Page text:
Fig. 3: Ernst Haeckel’s Radiolarians.

Other architects (notably Louis Sullivan) had been influenced by Haeckel before, but in Binet’s gate, the influence of natural sciences on architecture reaches a peak. Art Nouveau aimed for a synthesis of nature and science, as we can see even in the title of Haeckel’s influential book Kunstformen der Natur, or Art Forms of Nature, from which these radiolarian drawings came. Nature is seen as the origin of cyclical rhythms of ephemerality in art, domesticated or tamed as laws of fashion in modernity. The building blocks of nature, whether cells or crystals, are taken by Binet as the elements of his building, enlarged in scale. In exhorting other architects to follow his lead, Binet urges them to find new forms for architecture by turning “to the great laboratory of Nature, always dynamic, always productive, never stopping or hesitating for an instant. There the infallible secret of creation and transformation can be acquired.”19 This is a different model for obsolescence than the flux of desire stimulated by consumerist commodity fetishism. For Binet, influenced by Haeckel, the biological churn of constant regeneration underpins our modern accelerated rhythms of innovation and change, not artificial lures of capitalism. Modernism grafts itself back onto the cyclical time of nature, now expressed in crystalline form, in iron, glass, and steel.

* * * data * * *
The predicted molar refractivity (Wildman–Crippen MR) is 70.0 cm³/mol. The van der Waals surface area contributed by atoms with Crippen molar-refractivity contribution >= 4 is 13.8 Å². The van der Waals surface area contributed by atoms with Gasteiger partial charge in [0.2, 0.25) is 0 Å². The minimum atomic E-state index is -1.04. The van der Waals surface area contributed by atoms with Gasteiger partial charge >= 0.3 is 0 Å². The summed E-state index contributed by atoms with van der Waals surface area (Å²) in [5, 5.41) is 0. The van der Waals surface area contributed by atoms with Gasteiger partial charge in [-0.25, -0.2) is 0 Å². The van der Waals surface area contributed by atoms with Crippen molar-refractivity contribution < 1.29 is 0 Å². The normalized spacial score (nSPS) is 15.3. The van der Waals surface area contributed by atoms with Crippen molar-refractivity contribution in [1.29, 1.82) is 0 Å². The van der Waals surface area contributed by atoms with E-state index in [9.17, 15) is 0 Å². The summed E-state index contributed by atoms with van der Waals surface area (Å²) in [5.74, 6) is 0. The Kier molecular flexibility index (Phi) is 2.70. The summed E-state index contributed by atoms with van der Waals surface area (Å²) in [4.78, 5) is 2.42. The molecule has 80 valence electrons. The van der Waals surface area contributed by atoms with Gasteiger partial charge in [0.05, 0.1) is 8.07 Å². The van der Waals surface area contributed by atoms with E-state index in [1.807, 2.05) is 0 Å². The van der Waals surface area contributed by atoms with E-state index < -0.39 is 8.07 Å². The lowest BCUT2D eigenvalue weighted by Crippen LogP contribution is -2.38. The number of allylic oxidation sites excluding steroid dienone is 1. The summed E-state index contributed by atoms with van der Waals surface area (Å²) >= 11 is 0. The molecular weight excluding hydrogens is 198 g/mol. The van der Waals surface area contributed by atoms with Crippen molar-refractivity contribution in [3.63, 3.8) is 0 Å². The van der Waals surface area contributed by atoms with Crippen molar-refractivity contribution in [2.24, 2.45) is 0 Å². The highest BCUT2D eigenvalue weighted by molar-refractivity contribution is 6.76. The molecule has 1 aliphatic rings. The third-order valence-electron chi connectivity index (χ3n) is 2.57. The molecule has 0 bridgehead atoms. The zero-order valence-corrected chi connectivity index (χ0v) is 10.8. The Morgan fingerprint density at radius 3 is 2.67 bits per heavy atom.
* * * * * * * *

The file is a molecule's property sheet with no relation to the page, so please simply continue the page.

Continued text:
Why then, given its inventiveness and style, was Binet’s Porte Monumentale destroyed and forgotten, unlike Eiffel’s Tower? Several reasons present themselves. For one thing, Binet’s Gate attempts to naturalize the accelerated pace of change of the exposition were dramatized more innovatively elsewhere in the Parisian fairgrounds, in the newly created metro stations and the moving sidewalks that moved at two different speeds, delighting pedestrians. Binet’s adapted forms from nature, but stylized and orientalized them in ways that were already familiar, even clichéd, despite the novelty of the radiolarian structure. Most glaringly, the Gate was topped with an enormous female figure known as La Parisienne, wearing neither classical robes nor Republican cockade but rather the latest ladies’ fashions of the day, a dress by the couturiere Jeanne Paquin. Elsewhere in the Exposition, a smaller version of Bartholdi’s Statue of Liberty was on display and received plaudits from critics, but the crowds disliked La Parisienne because she was not an allegorical figure like the Marianne, representative of the French nation. Rather, she was an invented synecdoche for Paris itself, wearing the city’s symbol of a riverboat on her head (Fluctuat nec mergitur) and lording it over attendees from other regions of France. Since France was an empire with colonies, La Parisienne reigned by extension not just over the other regions of France but also over her colonial possessions, a connection reinforced by the presence of the “human zoo” of West African villages installed on the Champs de Mars. Art historian Ruth Iskin has even argued that the fact of putting a Parisienne on display near, yet above, West African women in “native” and Parisian garb in the Dahomey village policed the boundary between barbaric and civilized, monumentalizing how fashion should be worn, taste incarnated, in the person of an elegant “missionary of French fashion.”20